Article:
Permaculture resilience

This section is where we will discuss the use of Permaculture in preparing for a sustainable approach for long term food security and biodiversity. I consider permaculture to be the answer to humanities need to feed the planet and save the soil which is rapidly being depleted through modern farming technics which unfortunately take but never really give back.

As I am still learning permaculture I do not consider myself a teacher, but a sharer of knowledge in this space with my experience. The reason I state this is that I am in a particular part of the country with a highly diverse landscape, weather influences and can leverage fall in my land to capture and store water without the need for large Dams.

My Experience – I bought this rural property in 2011/2012 after a year or more of hunting around for a location that would suite what I had in mind. About the same time I was starting to pay attention to the likes of Geoff Lawton, Sepp Holzer and other permaculture writers.

Property description – 45acres of largely regrowth native forest with a small 2br chalet style house that is 100% off grid, was the description that caught my eye.

  • Elevation of 1000m (3285ft) above sea level
  • 70m fall over the land owned
  • Stable Geology – Paleozoic/Ordovician/Adaminaby Abercrombie Formation – Brown, grey to cream, thin to very thick bedded, fine to coarse grained mica quartz +feldspar sandstone, interbedded with laminated siltstone and mudstone: sandstone beds typically have normal grading and prominent ripple cross lamination.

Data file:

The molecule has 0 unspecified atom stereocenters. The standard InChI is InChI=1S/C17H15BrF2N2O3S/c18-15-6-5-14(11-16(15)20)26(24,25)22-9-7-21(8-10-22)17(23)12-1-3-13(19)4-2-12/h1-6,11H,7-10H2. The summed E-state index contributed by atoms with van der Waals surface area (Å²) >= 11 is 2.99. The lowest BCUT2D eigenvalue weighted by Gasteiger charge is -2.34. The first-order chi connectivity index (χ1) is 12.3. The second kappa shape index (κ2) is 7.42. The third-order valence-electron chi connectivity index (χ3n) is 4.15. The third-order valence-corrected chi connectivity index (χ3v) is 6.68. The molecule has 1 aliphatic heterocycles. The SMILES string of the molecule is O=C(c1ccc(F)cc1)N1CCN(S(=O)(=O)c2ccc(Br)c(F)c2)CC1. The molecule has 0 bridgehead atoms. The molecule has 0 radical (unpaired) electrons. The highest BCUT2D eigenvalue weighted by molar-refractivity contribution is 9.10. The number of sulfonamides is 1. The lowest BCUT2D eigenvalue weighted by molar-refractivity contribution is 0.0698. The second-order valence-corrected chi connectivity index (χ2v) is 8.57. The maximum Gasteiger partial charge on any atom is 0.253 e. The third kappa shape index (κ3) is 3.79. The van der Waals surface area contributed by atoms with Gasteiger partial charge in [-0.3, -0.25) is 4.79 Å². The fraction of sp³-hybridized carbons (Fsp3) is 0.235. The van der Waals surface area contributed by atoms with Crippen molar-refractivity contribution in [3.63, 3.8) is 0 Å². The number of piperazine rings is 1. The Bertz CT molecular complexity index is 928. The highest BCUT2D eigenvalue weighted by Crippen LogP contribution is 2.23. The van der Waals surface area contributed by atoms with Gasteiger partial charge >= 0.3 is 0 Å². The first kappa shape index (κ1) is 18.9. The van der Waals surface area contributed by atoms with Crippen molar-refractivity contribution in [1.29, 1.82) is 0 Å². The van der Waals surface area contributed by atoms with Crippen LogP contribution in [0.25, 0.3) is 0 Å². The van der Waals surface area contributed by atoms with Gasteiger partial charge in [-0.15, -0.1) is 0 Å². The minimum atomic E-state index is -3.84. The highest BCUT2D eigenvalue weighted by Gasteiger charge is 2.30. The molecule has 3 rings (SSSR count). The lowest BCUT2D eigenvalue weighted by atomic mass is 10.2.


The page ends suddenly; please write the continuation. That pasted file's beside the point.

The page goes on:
• Excellent average rainfall in excess of 850mm (33.46457 inches) with lowest recorded in 2002 being 425mm (16.73228 inches) and the highest in 2010 being 1340mm (52.75591 inches)
  • No history of large bushfires – including in soil tests
  • 1hr from Canberra, Australia’s Capital City
  • Cool to mild climate with less extreme weather than the flatter areas surrounding
    • Summer daytime Highs never exceed 36c (96f)
    • Summer nighttime highs never exceed 24c (75.2f)
    • Summer nighttime lows can reach as far down as 5c (41f)
    • Winter daytime lows can get down too -1c (30.2f)
    • Winter nighttime lows can get down too -8c (17.6f)
  • Snow does fall a few times every winter with up to 60cm (23inches) recorded in the 1990’s average fall is about 5cm (2 inches).
  • On the western edge of the Great Dividing Range
  • Hidden from view from the road
  • Enormous amounts of firewood and timber for building/fencing
  • North/South aspect to property – rectangular
  • Tributary to near permanent creek
  • Untouched old growth forest along creek line
  • Diverse dry to wet sclerophyll forest mix from the headland too the creek